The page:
Towards the end of the 1920s, Léger felt that the discipline of classicism had become more stricture than strength, and that the imposition of order had begun to encumber him in his efforts to maximize the expression of contrasts in both object and form in his paintings, which had always been and should remain, he believed, the primary impetus in his art. During 1928 he began to divest his work of the classical structure that had underpinned the grand still-life compositions he had painted in recent years, and he discarded those rigid, geometric frames which had enforced "the call to order" in his paintings. He then cut loose the object from its accustomed formal moorings and allowed it to float freely across the canvas, lending his compositions an agreeable sense of randomness and spontaneity that was entirely new in his work (e.g. Bauquier, no. 712).
"I placed objects in space so that I could take them as a certainty. I felt that I could not place an object on a table with diminishing its value...I selected an object, chucked the table away. I put the object in space, minus perspective. Minus anything to hold it there. I then had to liberate color to an even greater extent" (Léger quoted in P. de Francia, Fernand Léger, New Haven, 1983, p. 111).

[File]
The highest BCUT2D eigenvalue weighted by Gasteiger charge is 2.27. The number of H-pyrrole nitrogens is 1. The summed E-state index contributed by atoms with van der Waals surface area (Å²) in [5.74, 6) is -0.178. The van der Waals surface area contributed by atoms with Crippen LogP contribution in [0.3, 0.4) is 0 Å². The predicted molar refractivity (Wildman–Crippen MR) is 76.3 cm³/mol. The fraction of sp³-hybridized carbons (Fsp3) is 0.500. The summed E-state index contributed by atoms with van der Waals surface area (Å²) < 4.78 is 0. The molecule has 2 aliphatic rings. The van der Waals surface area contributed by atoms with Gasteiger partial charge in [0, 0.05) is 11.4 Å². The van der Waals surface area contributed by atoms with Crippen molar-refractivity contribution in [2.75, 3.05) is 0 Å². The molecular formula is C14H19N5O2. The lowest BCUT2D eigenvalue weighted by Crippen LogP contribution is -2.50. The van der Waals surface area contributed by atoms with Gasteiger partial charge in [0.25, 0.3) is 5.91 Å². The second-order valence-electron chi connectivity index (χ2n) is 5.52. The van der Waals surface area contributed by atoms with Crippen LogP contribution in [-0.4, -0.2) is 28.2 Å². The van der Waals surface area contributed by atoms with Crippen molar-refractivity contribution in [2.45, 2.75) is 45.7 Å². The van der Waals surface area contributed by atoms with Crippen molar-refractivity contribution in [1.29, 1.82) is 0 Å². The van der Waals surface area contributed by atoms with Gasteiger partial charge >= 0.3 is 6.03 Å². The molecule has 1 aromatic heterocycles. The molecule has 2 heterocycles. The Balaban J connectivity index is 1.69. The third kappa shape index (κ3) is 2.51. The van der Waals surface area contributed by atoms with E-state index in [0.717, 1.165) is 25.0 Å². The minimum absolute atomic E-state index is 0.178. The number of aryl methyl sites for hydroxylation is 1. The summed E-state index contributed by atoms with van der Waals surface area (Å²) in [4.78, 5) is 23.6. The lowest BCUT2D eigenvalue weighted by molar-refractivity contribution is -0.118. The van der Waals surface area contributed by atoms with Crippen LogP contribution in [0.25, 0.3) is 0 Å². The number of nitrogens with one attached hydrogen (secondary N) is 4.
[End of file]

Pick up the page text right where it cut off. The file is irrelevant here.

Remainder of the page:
"Léger's objects have escaped from the domination of the subject," Jean Leymarie has observed, "as they have from the pull of gravity; they invert or reject perspective, loom up and recede in the air, with the power and mystery of pictures in slow motion [Bauquier, no. 643]. This decisive change, the abrupt turning from a static, frontal, solemn order to a fluid and playful freedom, corresponds to the painter's internal dialectic" (in J. Cassou and J. Leymarie, Fernand Léger, Drawings and Gouaches, London, 1973, p. 99).
The present work--an emblem of the artist's newfound "fluidity," the autumnal leaf floating off to the right--marks the third of Léger's large, horizontal Quatre Saisons, commissioned in 1929 for dealer Léonce Rosenberg's new Paris apartment on rue de Longchamp. Also executing works for the modernist residence were Giorgio de Chirico, Auguste Herbin, Jean Metzinger and Georges Valmier.
(fig. 1) Léger at work in his studio, 1931.